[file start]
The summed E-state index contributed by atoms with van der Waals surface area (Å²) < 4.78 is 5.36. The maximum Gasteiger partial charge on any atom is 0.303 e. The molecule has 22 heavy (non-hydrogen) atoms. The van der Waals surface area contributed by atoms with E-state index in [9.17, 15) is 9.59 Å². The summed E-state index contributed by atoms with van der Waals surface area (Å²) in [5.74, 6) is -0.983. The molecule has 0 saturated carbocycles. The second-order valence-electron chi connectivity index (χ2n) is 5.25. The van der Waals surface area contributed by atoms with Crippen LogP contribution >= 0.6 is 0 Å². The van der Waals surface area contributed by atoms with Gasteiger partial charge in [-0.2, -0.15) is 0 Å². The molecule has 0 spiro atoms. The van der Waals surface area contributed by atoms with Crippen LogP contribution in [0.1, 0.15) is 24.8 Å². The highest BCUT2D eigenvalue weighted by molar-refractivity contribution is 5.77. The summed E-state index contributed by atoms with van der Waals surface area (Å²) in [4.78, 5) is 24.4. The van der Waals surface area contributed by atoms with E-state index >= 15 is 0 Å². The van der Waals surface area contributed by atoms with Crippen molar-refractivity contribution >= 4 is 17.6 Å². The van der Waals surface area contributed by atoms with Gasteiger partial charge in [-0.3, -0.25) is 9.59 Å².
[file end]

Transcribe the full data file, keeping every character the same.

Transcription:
The summed E-state index contributed by atoms with van der Waals surface area (Å²) < 4.78 is 5.36. The maximum Gasteiger partial charge on any atom is 0.303 e. The molecule has 22 heavy (non-hydrogen) atoms. The van der Waals surface area contributed by atoms with E-state index in [9.17, 15) is 9.59 Å². The summed E-state index contributed by atoms with van der Waals surface area (Å²) in [5.74, 6) is -0.983. The molecule has 0 saturated carbocycles. The second-order valence-electron chi connectivity index (χ2n) is 5.25. The van der Waals surface area contributed by atoms with Crippen LogP contribution >= 0.6 is 0 Å². The van der Waals surface area contributed by atoms with Gasteiger partial charge in [-0.2, -0.15) is 0 Å². The molecule has 0 spiro atoms. The van der Waals surface area contributed by atoms with Crippen LogP contribution in [0.1, 0.15) is 24.8 Å². The highest BCUT2D eigenvalue weighted by molar-refractivity contribution is 5.77. The summed E-state index contributed by atoms with van der Waals surface area (Å²) in [4.78, 5) is 24.4. The van der Waals surface area contributed by atoms with E-state index >= 15 is 0 Å². The van der Waals surface area contributed by atoms with Crippen molar-refractivity contribution >= 4 is 17.6 Å². The van der Waals surface area contributed by atoms with Gasteiger partial charge in [-0.3, -0.25) is 9.59 Å².